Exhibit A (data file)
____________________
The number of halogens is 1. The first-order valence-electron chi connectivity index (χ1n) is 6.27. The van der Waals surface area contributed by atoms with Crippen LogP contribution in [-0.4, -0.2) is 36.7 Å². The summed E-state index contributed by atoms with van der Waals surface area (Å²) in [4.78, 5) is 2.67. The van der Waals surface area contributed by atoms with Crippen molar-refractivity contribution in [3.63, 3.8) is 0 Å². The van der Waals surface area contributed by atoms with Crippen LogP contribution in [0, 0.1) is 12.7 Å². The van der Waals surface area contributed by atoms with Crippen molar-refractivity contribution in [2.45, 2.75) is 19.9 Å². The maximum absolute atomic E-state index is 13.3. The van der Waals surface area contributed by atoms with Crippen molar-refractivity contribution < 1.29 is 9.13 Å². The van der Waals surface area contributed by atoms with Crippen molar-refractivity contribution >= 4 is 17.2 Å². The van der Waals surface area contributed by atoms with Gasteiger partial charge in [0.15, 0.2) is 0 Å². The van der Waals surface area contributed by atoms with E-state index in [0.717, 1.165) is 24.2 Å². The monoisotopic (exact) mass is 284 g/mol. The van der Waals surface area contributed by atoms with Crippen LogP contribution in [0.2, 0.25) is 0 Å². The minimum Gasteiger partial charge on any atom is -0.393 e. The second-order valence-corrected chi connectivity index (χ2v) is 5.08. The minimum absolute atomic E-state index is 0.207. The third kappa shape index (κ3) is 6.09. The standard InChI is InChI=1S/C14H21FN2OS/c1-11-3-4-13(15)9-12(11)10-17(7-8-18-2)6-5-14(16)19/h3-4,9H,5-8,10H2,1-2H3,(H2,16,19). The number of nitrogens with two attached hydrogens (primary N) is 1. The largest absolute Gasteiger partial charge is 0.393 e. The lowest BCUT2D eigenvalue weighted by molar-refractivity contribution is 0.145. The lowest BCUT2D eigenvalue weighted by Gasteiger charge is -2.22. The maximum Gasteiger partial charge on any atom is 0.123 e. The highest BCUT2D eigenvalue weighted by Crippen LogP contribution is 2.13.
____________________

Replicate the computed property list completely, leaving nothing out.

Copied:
The number of halogens is 1. The first-order valence-electron chi connectivity index (χ1n) is 6.27. The van der Waals surface area contributed by atoms with Crippen LogP contribution in [-0.4, -0.2) is 36.7 Å². The summed E-state index contributed by atoms with van der Waals surface area (Å²) in [4.78, 5) is 2.67. The van der Waals surface area contributed by atoms with Crippen molar-refractivity contribution in [3.63, 3.8) is 0 Å². The van der Waals surface area contributed by atoms with Crippen LogP contribution in [0, 0.1) is 12.7 Å². The van der Waals surface area contributed by atoms with Crippen molar-refractivity contribution in [2.45, 2.75) is 19.9 Å². The maximum absolute atomic E-state index is 13.3. The van der Waals surface area contributed by atoms with Crippen molar-refractivity contribution < 1.29 is 9.13 Å². The van der Waals surface area contributed by atoms with Crippen molar-refractivity contribution >= 4 is 17.2 Å². The van der Waals surface area contributed by atoms with Gasteiger partial charge in [0.15, 0.2) is 0 Å². The van der Waals surface area contributed by atoms with E-state index in [0.717, 1.165) is 24.2 Å². The monoisotopic (exact) mass is 284 g/mol. The van der Waals surface area contributed by atoms with Crippen LogP contribution in [0.2, 0.25) is 0 Å². The minimum Gasteiger partial charge on any atom is -0.393 e. The second-order valence-corrected chi connectivity index (χ2v) is 5.08. The minimum absolute atomic E-state index is 0.207. The third kappa shape index (κ3) is 6.09. The standard InChI is InChI=1S/C14H21FN2OS/c1-11-3-4-13(15)9-12(11)10-17(7-8-18-2)6-5-14(16)19/h3-4,9H,5-8,10H2,1-2H3,(H2,16,19). The number of nitrogens with two attached hydrogens (primary N) is 1. The largest absolute Gasteiger partial charge is 0.393 e. The lowest BCUT2D eigenvalue weighted by molar-refractivity contribution is 0.145. The lowest BCUT2D eigenvalue weighted by Gasteiger charge is -2.22. The maximum Gasteiger partial charge on any atom is 0.123 e. The highest BCUT2D eigenvalue weighted by Crippen LogP contribution is 2.13.